Good Morning Gentle Readers,
Sometimes it's fun just to dazzle your own self with a little extravagance. Since the in-laws weren't due for the big family shindig until the 26th, the four of us indulged with a prime rib roast dinner by candlelight for Christmas Eve. Be just perfect for a stay-at-home romantic New Year's Eve as well, so pay attention here.
With all good food, fresh ingredients are a must. The Sage and Thyme were snipped from the gardens of Casa de las Rocas Grandes just moments before.
Coat the roast with olive oil, season to taste. I used sea salt, ground pepper, sage, and thyme. Don't skimp, this is the stuff that ensures the delectable crust.
Preheat the oven to 250 F (121 C).
In another life, TWC lived with a blond chick and her vintage 1930's Wedgewood match-light stove. Crank the knob, wait for the stench of raw gas, strike the stick match, wave the flame in the general vicinity of the burner, then yank your hand back in an attempt to avoid singed knuckles. Yes, that's why they're called Kitchen Matches.
The oven thermostat was erratic, wildly out of touch with reality, yet that girl could bake up a Christmas loaf of cherry walnut bread that'd knock your socks off. How? She used an oven thermometer and so should you. Even today's high-dollar modern appliances fail the thermostat test, so don't trust them. Get a good oven thermometer. Or Two.
Stick a meat thermometer into the thickest part of the roast. Bake until the thermometer reads about 120 F (49 C). This is tricky, so test a couple of different places to be sure. It ain't rocket science, but unless you want a well done roast you really want the internal temperature below 125 F (52 C). At this point, crank the oven up to the Blast Furnace setting for about ten minutes or so. This will give you the desired crunchy finish on the outside of the prime rib. 135 F (57 C) should get you a medium rare roast.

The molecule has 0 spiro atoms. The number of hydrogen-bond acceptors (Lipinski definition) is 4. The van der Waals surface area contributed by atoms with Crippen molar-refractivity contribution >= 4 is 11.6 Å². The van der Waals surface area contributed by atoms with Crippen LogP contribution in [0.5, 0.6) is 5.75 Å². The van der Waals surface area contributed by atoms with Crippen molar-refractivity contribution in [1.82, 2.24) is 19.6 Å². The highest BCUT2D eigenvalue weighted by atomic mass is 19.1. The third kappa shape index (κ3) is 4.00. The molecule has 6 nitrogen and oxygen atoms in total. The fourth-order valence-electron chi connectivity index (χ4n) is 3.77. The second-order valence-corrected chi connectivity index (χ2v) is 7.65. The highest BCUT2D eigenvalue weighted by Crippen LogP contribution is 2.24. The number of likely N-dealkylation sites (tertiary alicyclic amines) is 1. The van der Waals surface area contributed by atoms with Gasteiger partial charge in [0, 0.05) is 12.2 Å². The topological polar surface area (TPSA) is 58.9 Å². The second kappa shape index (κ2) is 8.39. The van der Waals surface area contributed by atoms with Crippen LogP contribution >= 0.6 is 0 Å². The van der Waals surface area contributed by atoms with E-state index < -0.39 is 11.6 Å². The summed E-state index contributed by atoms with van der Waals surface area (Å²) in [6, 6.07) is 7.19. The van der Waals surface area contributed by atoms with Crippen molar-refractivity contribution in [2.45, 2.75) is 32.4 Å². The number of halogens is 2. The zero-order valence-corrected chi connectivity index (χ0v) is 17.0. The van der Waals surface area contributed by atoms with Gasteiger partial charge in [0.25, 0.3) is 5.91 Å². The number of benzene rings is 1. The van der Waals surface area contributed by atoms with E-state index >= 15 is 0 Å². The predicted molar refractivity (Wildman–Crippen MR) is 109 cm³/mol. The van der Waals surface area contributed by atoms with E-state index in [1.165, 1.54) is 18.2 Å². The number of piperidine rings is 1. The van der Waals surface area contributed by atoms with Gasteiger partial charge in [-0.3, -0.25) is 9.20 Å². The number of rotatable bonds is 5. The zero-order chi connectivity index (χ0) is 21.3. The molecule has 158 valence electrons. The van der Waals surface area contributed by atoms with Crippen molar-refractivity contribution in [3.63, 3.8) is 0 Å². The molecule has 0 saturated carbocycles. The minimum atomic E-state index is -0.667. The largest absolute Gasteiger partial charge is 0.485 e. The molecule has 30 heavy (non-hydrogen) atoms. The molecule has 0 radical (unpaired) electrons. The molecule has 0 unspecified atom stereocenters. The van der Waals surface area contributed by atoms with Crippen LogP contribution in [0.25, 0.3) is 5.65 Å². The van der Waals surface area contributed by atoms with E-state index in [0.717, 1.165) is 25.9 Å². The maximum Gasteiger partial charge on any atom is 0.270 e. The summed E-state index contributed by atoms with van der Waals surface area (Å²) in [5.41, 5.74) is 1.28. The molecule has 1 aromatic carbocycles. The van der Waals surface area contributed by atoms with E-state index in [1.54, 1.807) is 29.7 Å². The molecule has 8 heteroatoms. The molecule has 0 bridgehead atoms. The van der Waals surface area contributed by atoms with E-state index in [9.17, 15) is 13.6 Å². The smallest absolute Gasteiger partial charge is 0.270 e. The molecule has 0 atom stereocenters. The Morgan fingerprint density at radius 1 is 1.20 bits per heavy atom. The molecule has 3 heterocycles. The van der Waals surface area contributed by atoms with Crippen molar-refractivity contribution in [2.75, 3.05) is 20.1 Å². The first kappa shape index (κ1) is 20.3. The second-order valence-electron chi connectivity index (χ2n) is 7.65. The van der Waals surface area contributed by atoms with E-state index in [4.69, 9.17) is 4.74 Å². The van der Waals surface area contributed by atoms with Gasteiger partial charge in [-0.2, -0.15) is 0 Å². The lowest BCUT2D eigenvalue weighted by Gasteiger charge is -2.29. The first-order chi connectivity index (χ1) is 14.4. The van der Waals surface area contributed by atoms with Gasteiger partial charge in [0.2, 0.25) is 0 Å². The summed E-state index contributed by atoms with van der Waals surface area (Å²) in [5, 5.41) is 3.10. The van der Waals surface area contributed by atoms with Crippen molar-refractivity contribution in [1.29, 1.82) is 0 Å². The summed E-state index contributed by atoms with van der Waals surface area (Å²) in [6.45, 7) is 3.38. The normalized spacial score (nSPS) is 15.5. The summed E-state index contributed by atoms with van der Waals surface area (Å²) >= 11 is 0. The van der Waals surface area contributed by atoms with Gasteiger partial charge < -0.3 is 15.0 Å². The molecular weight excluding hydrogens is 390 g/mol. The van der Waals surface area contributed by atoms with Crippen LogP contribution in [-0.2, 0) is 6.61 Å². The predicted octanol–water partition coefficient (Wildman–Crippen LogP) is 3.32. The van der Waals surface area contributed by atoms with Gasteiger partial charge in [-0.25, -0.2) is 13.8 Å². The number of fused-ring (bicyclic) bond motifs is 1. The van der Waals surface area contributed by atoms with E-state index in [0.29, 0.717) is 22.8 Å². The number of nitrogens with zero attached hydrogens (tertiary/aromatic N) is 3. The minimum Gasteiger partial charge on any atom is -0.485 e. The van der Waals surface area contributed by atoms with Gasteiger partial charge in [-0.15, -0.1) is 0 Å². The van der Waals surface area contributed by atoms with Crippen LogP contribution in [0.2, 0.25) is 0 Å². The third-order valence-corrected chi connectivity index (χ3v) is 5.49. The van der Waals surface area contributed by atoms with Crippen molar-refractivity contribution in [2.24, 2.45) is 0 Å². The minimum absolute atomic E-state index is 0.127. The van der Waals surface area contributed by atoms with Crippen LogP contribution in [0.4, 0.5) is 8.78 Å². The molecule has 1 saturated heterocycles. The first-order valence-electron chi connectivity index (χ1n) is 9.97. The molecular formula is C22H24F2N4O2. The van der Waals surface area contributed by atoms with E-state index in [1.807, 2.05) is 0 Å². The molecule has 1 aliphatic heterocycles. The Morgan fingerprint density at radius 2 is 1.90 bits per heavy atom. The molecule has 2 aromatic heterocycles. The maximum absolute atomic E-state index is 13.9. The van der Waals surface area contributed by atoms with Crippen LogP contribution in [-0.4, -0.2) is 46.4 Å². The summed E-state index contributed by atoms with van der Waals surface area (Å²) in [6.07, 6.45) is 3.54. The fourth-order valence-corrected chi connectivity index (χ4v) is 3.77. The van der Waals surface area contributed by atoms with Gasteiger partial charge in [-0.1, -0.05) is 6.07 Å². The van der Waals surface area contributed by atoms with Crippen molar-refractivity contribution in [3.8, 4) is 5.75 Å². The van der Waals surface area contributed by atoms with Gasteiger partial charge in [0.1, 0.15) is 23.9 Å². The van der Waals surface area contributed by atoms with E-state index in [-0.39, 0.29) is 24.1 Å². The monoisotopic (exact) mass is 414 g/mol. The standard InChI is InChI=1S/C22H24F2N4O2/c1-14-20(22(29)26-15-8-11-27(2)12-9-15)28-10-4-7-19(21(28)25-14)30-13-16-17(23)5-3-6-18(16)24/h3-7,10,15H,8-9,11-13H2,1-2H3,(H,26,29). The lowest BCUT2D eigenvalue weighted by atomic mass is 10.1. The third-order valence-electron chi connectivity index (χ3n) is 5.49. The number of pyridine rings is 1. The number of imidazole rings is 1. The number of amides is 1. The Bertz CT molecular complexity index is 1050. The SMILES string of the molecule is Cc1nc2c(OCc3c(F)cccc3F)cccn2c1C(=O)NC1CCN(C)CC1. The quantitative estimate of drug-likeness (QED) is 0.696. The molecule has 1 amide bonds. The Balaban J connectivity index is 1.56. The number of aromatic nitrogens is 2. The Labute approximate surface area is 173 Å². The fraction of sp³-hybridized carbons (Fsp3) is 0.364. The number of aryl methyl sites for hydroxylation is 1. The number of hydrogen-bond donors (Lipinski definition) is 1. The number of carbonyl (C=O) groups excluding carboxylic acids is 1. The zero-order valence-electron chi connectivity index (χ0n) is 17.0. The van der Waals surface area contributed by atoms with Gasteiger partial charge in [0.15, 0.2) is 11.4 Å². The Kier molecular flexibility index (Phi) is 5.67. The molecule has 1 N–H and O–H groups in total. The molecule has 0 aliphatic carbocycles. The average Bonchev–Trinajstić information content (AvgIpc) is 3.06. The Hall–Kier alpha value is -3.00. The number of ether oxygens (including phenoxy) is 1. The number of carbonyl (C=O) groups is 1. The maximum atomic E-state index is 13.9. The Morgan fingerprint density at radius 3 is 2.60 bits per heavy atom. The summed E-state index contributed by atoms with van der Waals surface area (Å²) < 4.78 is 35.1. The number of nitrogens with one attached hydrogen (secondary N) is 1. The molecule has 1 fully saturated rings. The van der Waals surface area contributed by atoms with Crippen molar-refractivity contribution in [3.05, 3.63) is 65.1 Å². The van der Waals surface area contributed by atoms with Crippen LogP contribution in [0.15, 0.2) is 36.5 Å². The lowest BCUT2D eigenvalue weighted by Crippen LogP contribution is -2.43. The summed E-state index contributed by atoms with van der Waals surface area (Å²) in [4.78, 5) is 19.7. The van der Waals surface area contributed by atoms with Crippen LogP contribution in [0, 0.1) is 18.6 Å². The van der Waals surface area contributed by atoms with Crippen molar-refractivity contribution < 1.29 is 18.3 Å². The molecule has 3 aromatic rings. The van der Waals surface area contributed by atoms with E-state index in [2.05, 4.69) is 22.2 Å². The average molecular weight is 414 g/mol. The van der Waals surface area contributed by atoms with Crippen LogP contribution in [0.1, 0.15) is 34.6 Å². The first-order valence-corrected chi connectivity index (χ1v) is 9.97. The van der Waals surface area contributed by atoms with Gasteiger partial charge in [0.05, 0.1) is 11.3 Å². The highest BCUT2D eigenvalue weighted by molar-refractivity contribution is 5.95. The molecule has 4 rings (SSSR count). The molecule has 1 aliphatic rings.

Remove the roast to a suitable platter and let it rest for ten minutes before carving.
As the name implies, Small Lot Cabernet is sourced from many small vineyards that dot the inland side of the Santa Cruz mountains, an area that was once home to the cherry orchards that defined the pre-digital Silicon Valley.
The Kathryn Kennedy Small Lot Cabernet was a bit disappointing. Not terrible, just that it wasn't memorable. At fifty dollars US, TWC expected more. The wine was tightly wound and never really opened up. Dry in a Bordeaux style with an odd minty back taste at the end. Crest Toothpaste? Nah, much more subtle than that.
.....moderately intense aromas of black cherry with dense and ripe currants. There is a sweet fruit impression followed by hints of mountainside rocks, wet loam and dry herbs.
That isn't a description of the wine we drank, but it is possible that the bottle was in the initial stages of taint. No wet cardboard or chlorine, but the wine had an off feel to it. It wasn't quite like Amphetamine Annie spitting Jim's expensive Bordeaux back into the glass and bellowing: he paid a hundred dollars for THIS? Jim's Bordeaux truly wasn't ready to be served and it is possible that the Small Lots Cab needs a decade in the cellar. Given the cost, I'm not confident enough of that outcome to recommend this wine. Thanks to the generosity of one of my Fairy Godmothers, I've three more bottles. Time is often kind to red wine and we'll see how it turns out.
The Wine Commonsewer